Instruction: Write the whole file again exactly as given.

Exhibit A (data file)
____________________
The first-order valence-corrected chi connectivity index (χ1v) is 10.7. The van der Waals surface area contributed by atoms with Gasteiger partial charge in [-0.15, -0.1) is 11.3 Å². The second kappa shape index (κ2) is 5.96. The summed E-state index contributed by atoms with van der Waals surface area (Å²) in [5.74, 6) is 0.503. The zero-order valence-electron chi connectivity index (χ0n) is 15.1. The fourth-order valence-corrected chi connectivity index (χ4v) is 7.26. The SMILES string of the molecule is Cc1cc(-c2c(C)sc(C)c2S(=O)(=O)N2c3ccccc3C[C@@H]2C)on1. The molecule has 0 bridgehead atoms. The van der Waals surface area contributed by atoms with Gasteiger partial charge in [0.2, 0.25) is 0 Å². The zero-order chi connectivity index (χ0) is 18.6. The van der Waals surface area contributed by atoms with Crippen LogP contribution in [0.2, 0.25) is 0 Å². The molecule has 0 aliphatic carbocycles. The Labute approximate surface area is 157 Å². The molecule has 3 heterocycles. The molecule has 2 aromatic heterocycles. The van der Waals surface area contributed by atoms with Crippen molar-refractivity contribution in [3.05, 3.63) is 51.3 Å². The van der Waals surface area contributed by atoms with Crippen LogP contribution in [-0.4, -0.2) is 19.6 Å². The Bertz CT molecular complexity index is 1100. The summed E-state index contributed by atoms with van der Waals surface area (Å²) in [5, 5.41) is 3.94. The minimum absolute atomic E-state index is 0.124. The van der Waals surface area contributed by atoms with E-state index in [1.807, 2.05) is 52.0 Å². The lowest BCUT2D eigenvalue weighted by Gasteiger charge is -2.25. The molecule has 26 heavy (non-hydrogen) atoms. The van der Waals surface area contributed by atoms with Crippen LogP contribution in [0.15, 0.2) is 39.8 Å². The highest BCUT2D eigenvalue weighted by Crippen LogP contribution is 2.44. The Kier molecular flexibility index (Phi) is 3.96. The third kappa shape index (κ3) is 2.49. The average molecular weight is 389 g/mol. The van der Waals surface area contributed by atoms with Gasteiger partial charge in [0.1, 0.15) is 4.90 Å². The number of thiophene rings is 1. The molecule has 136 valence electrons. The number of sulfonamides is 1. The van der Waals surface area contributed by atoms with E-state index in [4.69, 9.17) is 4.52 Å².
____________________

The first-order valence-corrected chi connectivity index (χ1v) is 10.7. The van der Waals surface area contributed by atoms with Gasteiger partial charge in [-0.15, -0.1) is 11.3 Å². The second kappa shape index (κ2) is 5.96. The summed E-state index contributed by atoms with van der Waals surface area (Å²) in [5.74, 6) is 0.503. The zero-order valence-electron chi connectivity index (χ0n) is 15.1. The fourth-order valence-corrected chi connectivity index (χ4v) is 7.26. The SMILES string of the molecule is Cc1cc(-c2c(C)sc(C)c2S(=O)(=O)N2c3ccccc3C[C@@H]2C)on1. The molecule has 0 bridgehead atoms. The van der Waals surface area contributed by atoms with Gasteiger partial charge in [0.2, 0.25) is 0 Å². The zero-order chi connectivity index (χ0) is 18.6. The van der Waals surface area contributed by atoms with Crippen LogP contribution in [0.2, 0.25) is 0 Å². The molecule has 0 aliphatic carbocycles. The Labute approximate surface area is 157 Å². The molecule has 3 heterocycles. The molecule has 2 aromatic heterocycles. The van der Waals surface area contributed by atoms with Crippen molar-refractivity contribution in [3.05, 3.63) is 51.3 Å². The van der Waals surface area contributed by atoms with Crippen LogP contribution in [-0.4, -0.2) is 19.6 Å². The Bertz CT molecular complexity index is 1100. The summed E-state index contributed by atoms with van der Waals surface area (Å²) in [5, 5.41) is 3.94. The minimum absolute atomic E-state index is 0.124. The van der Waals surface area contributed by atoms with E-state index in [1.807, 2.05) is 52.0 Å². The lowest BCUT2D eigenvalue weighted by Gasteiger charge is -2.25. The molecule has 26 heavy (non-hydrogen) atoms. The van der Waals surface area contributed by atoms with Crippen LogP contribution in [0.15, 0.2) is 39.8 Å². The highest BCUT2D eigenvalue weighted by Crippen LogP contribution is 2.44. The Kier molecular flexibility index (Phi) is 3.96. The third kappa shape index (κ3) is 2.49. The average molecular weight is 389 g/mol. The van der Waals surface area contributed by atoms with Gasteiger partial charge in [0.1, 0.15) is 4.90 Å². The number of thiophene rings is 1. The molecule has 136 valence electrons. The number of sulfonamides is 1. The van der Waals surface area contributed by atoms with E-state index in [4.69, 9.17) is 4.52 Å².